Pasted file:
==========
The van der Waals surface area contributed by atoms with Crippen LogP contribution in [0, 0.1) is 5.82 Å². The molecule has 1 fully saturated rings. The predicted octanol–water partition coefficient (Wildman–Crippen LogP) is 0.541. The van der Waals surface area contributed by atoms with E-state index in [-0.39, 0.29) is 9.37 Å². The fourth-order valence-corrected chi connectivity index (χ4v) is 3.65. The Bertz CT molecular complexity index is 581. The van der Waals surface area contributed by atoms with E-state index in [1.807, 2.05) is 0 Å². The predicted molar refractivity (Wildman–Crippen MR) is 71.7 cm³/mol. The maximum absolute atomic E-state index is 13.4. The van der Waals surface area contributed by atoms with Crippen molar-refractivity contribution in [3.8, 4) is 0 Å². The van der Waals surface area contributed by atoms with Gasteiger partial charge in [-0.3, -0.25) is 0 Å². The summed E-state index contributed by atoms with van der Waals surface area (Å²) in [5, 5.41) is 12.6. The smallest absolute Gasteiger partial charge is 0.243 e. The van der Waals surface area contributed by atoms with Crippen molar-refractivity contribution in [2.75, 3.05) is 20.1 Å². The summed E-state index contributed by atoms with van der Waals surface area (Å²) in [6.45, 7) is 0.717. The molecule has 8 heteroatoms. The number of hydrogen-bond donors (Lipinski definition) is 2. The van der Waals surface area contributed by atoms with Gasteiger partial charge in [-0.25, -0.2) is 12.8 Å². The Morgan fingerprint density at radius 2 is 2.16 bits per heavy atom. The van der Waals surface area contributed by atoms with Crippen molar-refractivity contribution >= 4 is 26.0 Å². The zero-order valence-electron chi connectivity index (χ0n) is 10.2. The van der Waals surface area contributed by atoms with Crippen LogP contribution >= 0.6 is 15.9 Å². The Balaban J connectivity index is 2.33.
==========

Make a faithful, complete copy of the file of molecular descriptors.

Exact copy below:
The van der Waals surface area contributed by atoms with Crippen LogP contribution in [0, 0.1) is 5.82 Å². The molecule has 1 fully saturated rings. The predicted octanol–water partition coefficient (Wildman–Crippen LogP) is 0.541. The van der Waals surface area contributed by atoms with E-state index in [-0.39, 0.29) is 9.37 Å². The fourth-order valence-corrected chi connectivity index (χ4v) is 3.65. The Bertz CT molecular complexity index is 581. The van der Waals surface area contributed by atoms with E-state index in [1.807, 2.05) is 0 Å². The predicted molar refractivity (Wildman–Crippen MR) is 71.7 cm³/mol. The maximum absolute atomic E-state index is 13.4. The van der Waals surface area contributed by atoms with Crippen molar-refractivity contribution in [3.8, 4) is 0 Å². The van der Waals surface area contributed by atoms with Gasteiger partial charge in [-0.3, -0.25) is 0 Å². The summed E-state index contributed by atoms with van der Waals surface area (Å²) in [5, 5.41) is 12.6. The smallest absolute Gasteiger partial charge is 0.243 e. The van der Waals surface area contributed by atoms with Crippen molar-refractivity contribution in [2.75, 3.05) is 20.1 Å². The summed E-state index contributed by atoms with van der Waals surface area (Å²) in [6.45, 7) is 0.717. The molecule has 8 heteroatoms. The number of hydrogen-bond donors (Lipinski definition) is 2. The van der Waals surface area contributed by atoms with Gasteiger partial charge in [-0.25, -0.2) is 12.8 Å². The Morgan fingerprint density at radius 2 is 2.16 bits per heavy atom. The van der Waals surface area contributed by atoms with Crippen molar-refractivity contribution >= 4 is 26.0 Å². The zero-order valence-electron chi connectivity index (χ0n) is 10.2. The van der Waals surface area contributed by atoms with Crippen LogP contribution >= 0.6 is 15.9 Å². The Balaban J connectivity index is 2.33.